The Melplash Agricultural Society has elected retired farmer Tim Frost as its new president for 2019.
Tim succeeds Richard King who stepped down at the annual general meeting after his year’s term in office.
Tim and his family have been involved with the Society for many years. Their association began when his father moved the family from Burnham-on-Sea to take on the tenancy of Childhay Manor Farm in Blackdown near Beaminster in 1941.
Tim’s late brother Tony, also a farmer, was society chairman in 1986, became president in 2003 and was the commentator of the grand parade at the show for over 12 years. Tim’s children, Will and Lucy, are both actively involved in the society today. Will is a society director and was society chairman in 2016 and 2017, and Lucy is the society’s current health and safety officer.
Tim and his wife, Monica, took over the running of Childhay Manor in 1965 where they milked cows and made the well-known Childhay ice cream. Tim and Will have made dairy farming their business. They produce organic milk at Childhay Manor and run a successful goat farm together with the team at Forde Abbey. They have 2,500 milking goats that are milked three times a day and produce almost 10% of the country’s goat milk!
On his appointment, Tim said: ‘I am extremely honoured to become president of the Melplash Agricultural Society after many years of family involvement.
“The Melplash Show is a wonderful showcase of what West Dorset is all about. It continues to go from strength to strength thanks to the wonderful support and commitment given by the committee, the section chairmen, the volunteers, the exhibitors and of course the general public who attend on the day.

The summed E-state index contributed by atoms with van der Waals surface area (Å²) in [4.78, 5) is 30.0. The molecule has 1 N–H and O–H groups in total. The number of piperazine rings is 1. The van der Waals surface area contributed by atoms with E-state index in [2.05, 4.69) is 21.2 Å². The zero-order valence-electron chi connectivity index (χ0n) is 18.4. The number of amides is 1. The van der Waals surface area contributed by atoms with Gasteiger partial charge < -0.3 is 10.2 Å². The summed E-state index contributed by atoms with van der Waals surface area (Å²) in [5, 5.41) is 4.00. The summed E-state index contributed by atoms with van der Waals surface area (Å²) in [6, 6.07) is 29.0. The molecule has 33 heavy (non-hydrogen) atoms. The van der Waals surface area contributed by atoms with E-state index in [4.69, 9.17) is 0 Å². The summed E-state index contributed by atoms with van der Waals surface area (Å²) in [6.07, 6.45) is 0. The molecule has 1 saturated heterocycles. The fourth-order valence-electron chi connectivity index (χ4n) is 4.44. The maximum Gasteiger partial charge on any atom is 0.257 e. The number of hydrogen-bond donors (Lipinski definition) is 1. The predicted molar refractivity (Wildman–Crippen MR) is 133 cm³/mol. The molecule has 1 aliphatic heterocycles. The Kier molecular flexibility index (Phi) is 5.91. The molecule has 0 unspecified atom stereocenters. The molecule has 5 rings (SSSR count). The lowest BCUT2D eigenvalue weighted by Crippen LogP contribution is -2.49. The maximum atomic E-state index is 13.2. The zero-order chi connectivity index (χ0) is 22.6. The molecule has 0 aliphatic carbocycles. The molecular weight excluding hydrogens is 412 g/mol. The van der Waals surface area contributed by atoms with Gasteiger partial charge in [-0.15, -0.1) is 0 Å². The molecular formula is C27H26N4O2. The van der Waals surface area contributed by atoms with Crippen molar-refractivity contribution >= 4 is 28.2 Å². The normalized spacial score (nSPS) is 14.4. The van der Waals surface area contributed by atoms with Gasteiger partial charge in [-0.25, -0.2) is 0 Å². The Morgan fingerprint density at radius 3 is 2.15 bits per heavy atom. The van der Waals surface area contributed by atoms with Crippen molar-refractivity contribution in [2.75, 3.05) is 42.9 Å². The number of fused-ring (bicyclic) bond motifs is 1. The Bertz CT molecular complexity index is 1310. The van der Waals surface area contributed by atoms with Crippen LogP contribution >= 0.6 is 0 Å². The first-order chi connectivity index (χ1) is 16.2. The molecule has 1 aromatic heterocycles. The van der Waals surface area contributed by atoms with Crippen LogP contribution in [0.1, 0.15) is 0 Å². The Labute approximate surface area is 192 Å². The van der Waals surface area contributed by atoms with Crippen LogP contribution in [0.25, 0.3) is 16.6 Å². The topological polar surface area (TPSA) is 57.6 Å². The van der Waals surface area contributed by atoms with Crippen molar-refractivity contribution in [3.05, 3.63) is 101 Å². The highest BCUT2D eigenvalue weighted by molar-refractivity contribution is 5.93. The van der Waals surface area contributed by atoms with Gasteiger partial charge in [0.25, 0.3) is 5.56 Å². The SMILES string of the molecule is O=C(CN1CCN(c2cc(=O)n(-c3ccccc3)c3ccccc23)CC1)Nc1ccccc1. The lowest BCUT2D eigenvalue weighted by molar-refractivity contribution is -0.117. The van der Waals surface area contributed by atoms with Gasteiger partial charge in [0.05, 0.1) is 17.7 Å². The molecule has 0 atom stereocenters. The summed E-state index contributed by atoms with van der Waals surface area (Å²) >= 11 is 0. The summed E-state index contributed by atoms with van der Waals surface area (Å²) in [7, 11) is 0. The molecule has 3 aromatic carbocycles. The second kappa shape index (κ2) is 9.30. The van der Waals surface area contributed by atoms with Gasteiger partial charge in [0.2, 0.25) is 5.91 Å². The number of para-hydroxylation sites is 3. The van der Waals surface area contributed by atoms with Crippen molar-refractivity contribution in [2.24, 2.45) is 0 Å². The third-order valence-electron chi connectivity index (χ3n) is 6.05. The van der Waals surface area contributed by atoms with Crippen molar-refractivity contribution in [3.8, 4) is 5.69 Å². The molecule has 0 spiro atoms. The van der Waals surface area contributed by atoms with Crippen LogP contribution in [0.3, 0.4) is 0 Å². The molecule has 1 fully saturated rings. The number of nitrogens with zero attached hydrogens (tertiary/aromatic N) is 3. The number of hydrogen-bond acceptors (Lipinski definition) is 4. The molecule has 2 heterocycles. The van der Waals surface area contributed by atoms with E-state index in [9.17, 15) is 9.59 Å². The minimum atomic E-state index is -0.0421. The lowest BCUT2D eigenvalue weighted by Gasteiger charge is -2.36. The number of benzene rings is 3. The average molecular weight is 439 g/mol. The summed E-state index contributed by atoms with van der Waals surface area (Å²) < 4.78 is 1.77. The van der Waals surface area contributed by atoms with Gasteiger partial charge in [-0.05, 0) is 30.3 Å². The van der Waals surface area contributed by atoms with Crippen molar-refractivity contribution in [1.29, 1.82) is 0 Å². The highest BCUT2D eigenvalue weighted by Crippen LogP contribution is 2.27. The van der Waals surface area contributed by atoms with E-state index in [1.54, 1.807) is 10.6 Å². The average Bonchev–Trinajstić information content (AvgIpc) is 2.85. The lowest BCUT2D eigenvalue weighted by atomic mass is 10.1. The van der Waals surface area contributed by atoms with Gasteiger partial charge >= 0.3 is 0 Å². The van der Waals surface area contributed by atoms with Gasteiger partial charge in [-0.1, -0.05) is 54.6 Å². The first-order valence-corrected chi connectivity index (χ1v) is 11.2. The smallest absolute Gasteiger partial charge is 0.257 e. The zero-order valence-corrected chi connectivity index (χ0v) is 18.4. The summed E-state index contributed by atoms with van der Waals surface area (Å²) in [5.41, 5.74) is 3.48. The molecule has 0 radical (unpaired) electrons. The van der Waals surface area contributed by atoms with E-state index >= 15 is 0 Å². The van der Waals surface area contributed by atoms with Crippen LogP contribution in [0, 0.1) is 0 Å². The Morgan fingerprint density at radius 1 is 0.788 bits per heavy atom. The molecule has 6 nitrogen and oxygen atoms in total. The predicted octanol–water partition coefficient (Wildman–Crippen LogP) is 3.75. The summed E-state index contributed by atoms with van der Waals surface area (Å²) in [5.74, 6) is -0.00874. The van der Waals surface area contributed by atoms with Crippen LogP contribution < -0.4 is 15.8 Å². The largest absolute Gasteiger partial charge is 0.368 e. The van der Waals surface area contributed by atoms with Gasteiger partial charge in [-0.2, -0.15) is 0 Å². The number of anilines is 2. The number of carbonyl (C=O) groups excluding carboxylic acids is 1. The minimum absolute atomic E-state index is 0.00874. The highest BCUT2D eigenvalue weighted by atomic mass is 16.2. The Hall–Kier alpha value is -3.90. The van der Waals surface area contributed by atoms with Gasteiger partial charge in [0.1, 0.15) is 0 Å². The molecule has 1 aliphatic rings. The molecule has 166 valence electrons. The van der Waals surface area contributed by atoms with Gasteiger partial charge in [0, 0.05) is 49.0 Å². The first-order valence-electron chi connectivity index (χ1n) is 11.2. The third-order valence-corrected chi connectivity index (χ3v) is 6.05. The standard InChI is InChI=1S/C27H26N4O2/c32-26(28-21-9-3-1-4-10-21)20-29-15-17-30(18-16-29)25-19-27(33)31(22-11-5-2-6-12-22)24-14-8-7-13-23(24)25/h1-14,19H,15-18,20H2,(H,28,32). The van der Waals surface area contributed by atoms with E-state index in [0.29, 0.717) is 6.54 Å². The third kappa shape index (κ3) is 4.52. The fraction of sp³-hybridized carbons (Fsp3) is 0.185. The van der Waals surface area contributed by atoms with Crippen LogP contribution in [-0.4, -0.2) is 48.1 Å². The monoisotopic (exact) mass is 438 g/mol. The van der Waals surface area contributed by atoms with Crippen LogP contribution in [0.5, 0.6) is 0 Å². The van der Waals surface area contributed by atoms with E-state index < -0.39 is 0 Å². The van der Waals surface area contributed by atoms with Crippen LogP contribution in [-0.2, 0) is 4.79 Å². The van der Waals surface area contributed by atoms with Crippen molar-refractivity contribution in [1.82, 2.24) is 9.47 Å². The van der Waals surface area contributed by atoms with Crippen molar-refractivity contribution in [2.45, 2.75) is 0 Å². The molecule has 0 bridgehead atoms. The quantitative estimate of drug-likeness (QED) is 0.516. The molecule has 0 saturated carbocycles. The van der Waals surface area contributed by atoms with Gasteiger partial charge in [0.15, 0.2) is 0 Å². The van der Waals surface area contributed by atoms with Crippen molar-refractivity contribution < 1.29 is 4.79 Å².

“As well as the show, I’m looking forward immensely to the other annual competitions that take place – gardens and allotments, rural craft, farms and flocks, young farmers’ dairy stock judging and of course the annual hedgelaying and ploughing match.
“These all play an essential role in the success of the society. The future of farming relies on the younger generation coming through and it is pleasing to see the interest that is shown in the society’s Discover Farming programme. Not only does it help to educate young people about where their food comes from but gives a greater understanding of the excellent career opportunities available in farming today. I look forward to taking part in all these activities.”
Jo Sage will continue to be society chairman for a second year supported by vice-chairman James Vickery.